I'm going to say again, that certainly the description of the bus could be summarized in: "Jack sighed as he saw the drug dealer enter the bus." Then he could get some background on how he knows they are druggies/dealers besides just assuming out of thin air that anyone on a bus at night is a druggie or a dealer.

Besides that, the girl is too innocent. While family troubles will cause someone to run away, there will be far far far more to the story than just that. And they likely would run away to a friend's house rather than the next state with no one. They'll definitely trust nobody, and be far more paranoid. Even if he had just kept some random stranger from hitting on her, she'd likely think he was just trying to hit on her himself rather than something else.

You have potential here. Make it longer, focus on the character development, rather than stock good guy and stock runaway girl, think what truly would make you yourself run away or be on a bus that late at night anyways (I'm assuming its late at night, you don't specify).

JDegg
November 27th, 2011, 09:19 PM
Oh, and a tip that I've learned from teachers and what not:

- No crying, this makes the Protag appear weak, and we aren't interested in weak Protags.

ALSO ALSO I forgot this in my other post:

Stay in one person's head. Don't give us her thoughts, or anything from her perspective at all. Limit the thoughts and assumptions and otherwise reader accessed knowledge to come only through one character, the guy or the girl. This will strengthen your story. Personally I'm more interested in the girl and what she's thinking than the guy.

Cody
November 28th, 2011, 02:32 AM
JDegg brought up some really good points. A girl is a lot more likely to run away to a friends house, or a relative, or even some wooded areas in her town. When most people run away it's an impulsive choice and it ends the next day. Functioning alcoholics who occasionally beat their daughters are soooooo common. A lot of kids will put up with beatings, because they know it's better than selling sex and being cold. If she is going to run far away there needs to be a catalyst more than your run of the mill beatings, needs to be like some freak nasty child called it, type abuse.

Die Oldhaetunde
November 29th, 2011, 04:31 AM
Hello, Worlds. I must say you have quite a story here.

My first thoughts towards the piece were that of dismay. While I did not know what to expect, I certainly felt that the story read like a million others just like it. Imagine my surprise when you pulled a one-eighty degree turn to fresher pastures. However, this work of fiction is far from perfect. Let's start with description:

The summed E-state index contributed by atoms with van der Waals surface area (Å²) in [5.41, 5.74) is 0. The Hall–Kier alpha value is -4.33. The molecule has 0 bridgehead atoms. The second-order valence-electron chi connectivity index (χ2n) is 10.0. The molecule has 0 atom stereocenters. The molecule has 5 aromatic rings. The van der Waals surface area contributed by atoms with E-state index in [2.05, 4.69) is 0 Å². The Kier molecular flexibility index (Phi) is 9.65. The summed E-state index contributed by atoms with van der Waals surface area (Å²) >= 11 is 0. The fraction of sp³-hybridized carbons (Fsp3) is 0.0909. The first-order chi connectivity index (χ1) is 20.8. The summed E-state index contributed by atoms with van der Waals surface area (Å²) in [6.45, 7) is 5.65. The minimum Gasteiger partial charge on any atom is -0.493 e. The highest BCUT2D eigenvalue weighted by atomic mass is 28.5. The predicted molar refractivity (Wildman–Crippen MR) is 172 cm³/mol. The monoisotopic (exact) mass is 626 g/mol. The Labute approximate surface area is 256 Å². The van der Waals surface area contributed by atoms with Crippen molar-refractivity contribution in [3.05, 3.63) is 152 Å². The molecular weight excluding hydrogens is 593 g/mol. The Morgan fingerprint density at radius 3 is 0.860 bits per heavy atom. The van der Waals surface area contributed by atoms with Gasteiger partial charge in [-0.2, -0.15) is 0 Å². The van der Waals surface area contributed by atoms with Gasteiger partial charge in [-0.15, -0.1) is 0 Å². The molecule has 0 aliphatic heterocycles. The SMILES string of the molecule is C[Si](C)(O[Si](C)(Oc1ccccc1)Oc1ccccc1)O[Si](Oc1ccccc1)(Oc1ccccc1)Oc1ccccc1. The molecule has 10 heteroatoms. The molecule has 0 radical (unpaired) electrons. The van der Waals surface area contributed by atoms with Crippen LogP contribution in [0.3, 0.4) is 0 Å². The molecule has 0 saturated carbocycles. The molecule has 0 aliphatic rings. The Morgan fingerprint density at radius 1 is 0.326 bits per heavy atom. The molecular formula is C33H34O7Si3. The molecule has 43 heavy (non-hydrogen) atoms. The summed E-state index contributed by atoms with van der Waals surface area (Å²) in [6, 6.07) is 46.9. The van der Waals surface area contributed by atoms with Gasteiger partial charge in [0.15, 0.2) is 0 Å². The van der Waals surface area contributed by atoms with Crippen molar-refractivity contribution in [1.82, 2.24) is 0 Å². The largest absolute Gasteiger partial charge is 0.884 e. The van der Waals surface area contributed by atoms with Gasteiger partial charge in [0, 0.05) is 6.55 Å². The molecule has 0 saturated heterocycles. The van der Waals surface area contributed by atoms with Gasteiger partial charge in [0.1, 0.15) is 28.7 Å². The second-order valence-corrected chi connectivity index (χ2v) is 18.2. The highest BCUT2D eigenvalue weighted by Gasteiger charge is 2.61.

The details you use, while appropriate to the setting, are clunky. For example: "The bus seat was hard and rigid. It hurt to slouch so Jack had to sit up straight. He was sitting with his head against the window, which rattled annoyingly with every small bump in the road. In the streets outside cars passed the bus going both directions and Jack wondered where they were going that late at night. No doubt some of them were coming home from parties, he thought, and maybe some were just moving on to other parties; it was Friday night after all. Jack, however, was on his way home from work, a no-where job as a security guard for a parking garage."


Most of these details are good, but superfluous. Description is more than just description. It should also move the plot, foreshadow, characterize, etc. Example: "It hurt to slouch so Jack had to sit up straight." This gives the impression that Jack has a bad back. You should only include this if Jack really does have a bad back, and that bad back factors into the story somehow. In writing, everything is important and has purpose. Thus, you have "Outside cars passed the bus going both directions and Jack wondered where they were going that lat at night." (That's a monster of a sentence, by the way.) If you're going to talk about Jack wondering where cars are going, then it should be relevant to the story. You just brought up a question that begs to be asked, and then you abandon it. All of this detail distracts from the main premise. You could have written, for example:

"Jack noticed a sniffling young woman seated at the back of the bus. A bum was hanging off of her, putting his oily fingers on her shoulder, just above the breast..."

That is what is important to the story. And that is what matters. Now, you have a sniffling young woman. You've established the setting. And the Bum gives an idea as to what kind of town this is. If you want to have description, good, but make it relevant to the story.

One other thing: Jack is an older man. There is no way in Hell that he is going to still be upset about his female friend dumping him for another man. You're still young, so I'll give you a pass there, but it is completely unrealistic and makes the Main Character come off as too creepy, too obssesive, too stupid. In addition, how many people do you know that were engaged, and then the wife moves off to another college far away? People who are engaged plan on getting married. When you are engaged to someone, both of you have made the decision to get married, and are now planning a wedding. The fact that his "fiance" is not, makes it even more unbelievable.

Now, Aside from this, I want you to know that this story is literally bursting with potential. Some of it is realized already. It's a beautiful story that had me interested. I want you to work on it.

Jakers1
December 4th, 2011, 07:20 PM
A lovely descriptive story- not sure about Kristens eyes though.
Anyway, keep going.
Is this the beginning of a longer story?
All the best and thank you for sharing your writing.
Kind regards,
Jack